These trials uncovered in me a lack of confidence in who I was as a person. It showed me that deep down I suspected that I wasn’t acceptable as a person or as a pastor. I would stand in the foyer after a service on Sunday and hear people tell me how much they appreciated the message I had preached, yet inside I would never really believe they were telling me the truth. My assumption was that they were just being nice, serving me platitudes because they did not know what else to say. However, when I was attacked as a person and as a pastor, I was more than willing to accept what my critics said because I already had a voice inside of me that told me I was not worthy of respect, that my gifts were suspect, that my personality was not conducive to ministry. This brokenness in me made me ripe for letting my critics set the agenda.
Once the critical views about me and the church began to hold sway over me it was not long before they began to have influence over other leaders in our church, too. This is not to suggest that everything at the church had been wonderful before. Like every congregation we had definite issues and weaknesses, but soon after the criticism began we were being perceived by some of our leaders as an “unhealthy” church—despite the fact that we were a church that was leading people to faith in Christ, seeing solid numerical growth, developing believers, and adding new ministries.
A Healthier Response
What could have been done to thwart this trend? How could I have responded in a way that gave genuine respect to the criticism I received while at the same time preventing my critics from setting the church’s agenda?
Reading my Bible more closely—particularly certain sections of it—would have helped. The truth is, all leaders get criticized. Jesus was criticized heavily for being true to the mission he was sent for. Paul was constantly defending himself against his critics. Moses took strong criticism for his leadership. The Psalms should be regular reading when we are feeling betrayed and hurt by the criticism of others.
I personally neglected the wealth of encouragement that the scriptures offered. While I continued to read my Bible, I intentionally did not seek out passages that may have be
en particularly helpful. In fact, I became cynical toward them, thinking, “That was them. Their situation is not mine.” However, had I actually read the accounts and the responses of these leaders, I may have found great solace and direction in the midst of criticism. There is something very powerful in knowing that the great leaders of our spiritual heritage were the objects of harsh criticism as they tried to lead people in fulfilling God’s vision for them. As we allow these leaders to walk closely with us when we are under attack, they can become companions that strengthen us along the way. Add to this a little familiarity with church history, or even with the stories of secular leaders who have accomplished much, and we can take heart that everyone who ever accomplished anything important had people—and often people they had once been close to—criticize them.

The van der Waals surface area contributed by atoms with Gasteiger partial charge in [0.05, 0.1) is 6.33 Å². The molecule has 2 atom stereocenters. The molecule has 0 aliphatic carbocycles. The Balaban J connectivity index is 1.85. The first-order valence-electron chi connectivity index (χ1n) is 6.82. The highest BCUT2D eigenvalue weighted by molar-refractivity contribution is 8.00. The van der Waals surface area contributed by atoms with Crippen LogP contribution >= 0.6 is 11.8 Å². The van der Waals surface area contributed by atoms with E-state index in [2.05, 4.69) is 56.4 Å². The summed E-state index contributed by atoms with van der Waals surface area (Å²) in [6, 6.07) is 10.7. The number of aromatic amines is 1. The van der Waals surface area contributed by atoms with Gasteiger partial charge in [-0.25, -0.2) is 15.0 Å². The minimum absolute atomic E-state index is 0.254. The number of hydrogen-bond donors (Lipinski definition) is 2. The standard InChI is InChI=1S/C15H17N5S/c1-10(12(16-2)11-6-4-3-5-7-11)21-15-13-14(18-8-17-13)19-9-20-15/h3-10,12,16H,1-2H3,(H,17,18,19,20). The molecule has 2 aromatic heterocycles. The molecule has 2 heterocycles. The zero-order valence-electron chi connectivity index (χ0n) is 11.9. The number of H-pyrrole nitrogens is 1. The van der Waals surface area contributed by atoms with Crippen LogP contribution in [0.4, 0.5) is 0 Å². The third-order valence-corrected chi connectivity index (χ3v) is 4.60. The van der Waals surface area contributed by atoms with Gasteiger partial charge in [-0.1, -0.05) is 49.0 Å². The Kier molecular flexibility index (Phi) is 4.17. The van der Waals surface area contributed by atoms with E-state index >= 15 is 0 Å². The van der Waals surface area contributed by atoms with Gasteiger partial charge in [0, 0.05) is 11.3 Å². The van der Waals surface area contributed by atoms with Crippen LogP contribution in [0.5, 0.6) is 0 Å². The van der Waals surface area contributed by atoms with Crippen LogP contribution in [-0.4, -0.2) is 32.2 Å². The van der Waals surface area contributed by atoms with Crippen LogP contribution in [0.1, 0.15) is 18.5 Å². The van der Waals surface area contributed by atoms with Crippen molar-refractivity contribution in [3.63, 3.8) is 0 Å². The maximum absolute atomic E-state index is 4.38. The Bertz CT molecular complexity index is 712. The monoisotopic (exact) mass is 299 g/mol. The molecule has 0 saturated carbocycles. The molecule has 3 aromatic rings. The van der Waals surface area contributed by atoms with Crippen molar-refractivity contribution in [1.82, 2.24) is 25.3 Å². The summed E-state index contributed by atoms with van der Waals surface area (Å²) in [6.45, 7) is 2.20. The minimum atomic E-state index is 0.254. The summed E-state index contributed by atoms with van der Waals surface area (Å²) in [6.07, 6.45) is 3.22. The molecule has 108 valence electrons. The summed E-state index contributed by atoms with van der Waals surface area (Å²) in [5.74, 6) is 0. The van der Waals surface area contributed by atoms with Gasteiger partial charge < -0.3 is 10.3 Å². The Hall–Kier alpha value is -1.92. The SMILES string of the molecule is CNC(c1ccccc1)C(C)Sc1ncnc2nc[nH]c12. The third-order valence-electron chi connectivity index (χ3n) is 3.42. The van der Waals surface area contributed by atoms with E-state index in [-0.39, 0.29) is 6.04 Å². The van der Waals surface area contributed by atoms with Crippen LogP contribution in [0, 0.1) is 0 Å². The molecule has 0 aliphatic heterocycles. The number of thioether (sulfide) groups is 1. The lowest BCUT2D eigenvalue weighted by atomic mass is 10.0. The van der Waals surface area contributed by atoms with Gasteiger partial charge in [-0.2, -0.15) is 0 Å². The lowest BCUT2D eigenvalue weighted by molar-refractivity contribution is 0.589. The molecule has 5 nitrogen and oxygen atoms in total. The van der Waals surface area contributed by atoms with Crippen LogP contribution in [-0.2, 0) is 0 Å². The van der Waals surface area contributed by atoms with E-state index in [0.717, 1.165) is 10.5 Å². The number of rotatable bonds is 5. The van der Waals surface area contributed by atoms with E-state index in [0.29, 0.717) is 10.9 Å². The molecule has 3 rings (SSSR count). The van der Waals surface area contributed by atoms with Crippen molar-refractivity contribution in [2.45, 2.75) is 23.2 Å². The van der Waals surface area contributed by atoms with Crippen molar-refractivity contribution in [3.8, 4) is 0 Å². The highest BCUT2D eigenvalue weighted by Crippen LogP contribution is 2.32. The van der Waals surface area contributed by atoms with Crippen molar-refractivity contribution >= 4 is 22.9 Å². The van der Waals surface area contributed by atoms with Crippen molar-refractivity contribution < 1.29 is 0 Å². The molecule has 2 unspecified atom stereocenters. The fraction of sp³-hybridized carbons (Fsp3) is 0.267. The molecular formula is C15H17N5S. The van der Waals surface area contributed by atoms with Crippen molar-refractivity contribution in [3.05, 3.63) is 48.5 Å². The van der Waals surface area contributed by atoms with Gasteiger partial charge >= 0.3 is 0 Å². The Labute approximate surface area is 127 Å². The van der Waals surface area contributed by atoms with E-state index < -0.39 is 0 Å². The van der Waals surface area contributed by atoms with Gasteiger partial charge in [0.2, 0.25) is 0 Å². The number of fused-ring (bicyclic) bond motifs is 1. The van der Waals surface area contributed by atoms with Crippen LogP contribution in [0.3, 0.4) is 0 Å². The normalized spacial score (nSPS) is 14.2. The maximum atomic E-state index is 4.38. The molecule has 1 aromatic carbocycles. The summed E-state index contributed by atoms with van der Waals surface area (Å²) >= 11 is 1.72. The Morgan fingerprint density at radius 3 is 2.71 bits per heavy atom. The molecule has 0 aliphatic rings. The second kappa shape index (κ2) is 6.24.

In any ministry, there are always things to criticize. Sometimes all it takes for these issues to become the focal point of leadership is for someone with a little credibility to come along and start declaring these shortcomings as normative indications of the health of the organization. That is why a clear overall vision and strategy that emerge from our theology are crucial. A clear vision helps us determine our priorities. It helps us know why we do what we do. It helps us answer our critics and tell them that we will not do what they are telling us to do because it is not in keeping with what God has called us to be. A clear strategy determines how we will do ministry and allows us to hold strong to the things we are convinced contribute to our achieving God’s vision. A clear theology informs why we do what we do. It enables us to stick with our strategy and vision because we believe that ultimately they are an expression of God’s revealed will for his people.
These must be exercised with courage. As a young pastor I failed to honor my convictions. Although the congregation had a vision and strategy, and although I had some theological convictions about God and ministry, when faced with the pressure of hard questions, I deferred to my critics rather than stand up for what I truly believed was God’s calling on my life as a church leader. I did not do this consciously, but I now know that it is true. If I had understood more fully the importance of maintaining a clear vision, strategy, and theology, I would have been more inclined to stand up for my beliefs and to those who were challenging them.
For some of us, responding firmly to criticism is a natural response. However, for many pastors, this is not what we naturally do. One night in a board meeting an elder made a sweeping statement about the complete ineffectiveness of a segment of our ministry. I spoke strongly against his position and gave examples of how he was wrong, after which he backed down. Yet, as always, I felt guilty and apologized several times. The next day the chairman of the board called me. I was surprised when he asked, “Why did you apologize?” He went on to tell me that it was appropriate for me stand up to the statement and challenge what was obviously an overly negative attitude. Again, my concept of Christ was erroneous. Jesus was not one to shrink back from a fight. Many occasions in the Gospels describe Jesus pushing back against his critics. Luke 15 is a response to those who did not like his spending so much time with “sinners.” Matthew 23 is a searing criticism of the religious leaders who often strongly opposed him. Paul, too, stood up to his critics, as shown in 1 and 2 Corinthians (especially 1 Cor. 4:18-21 and 2 Cor. 10) and Galatians. Almost every Epistle includes sections where the writer challenges critics either from within the body or from outside of it.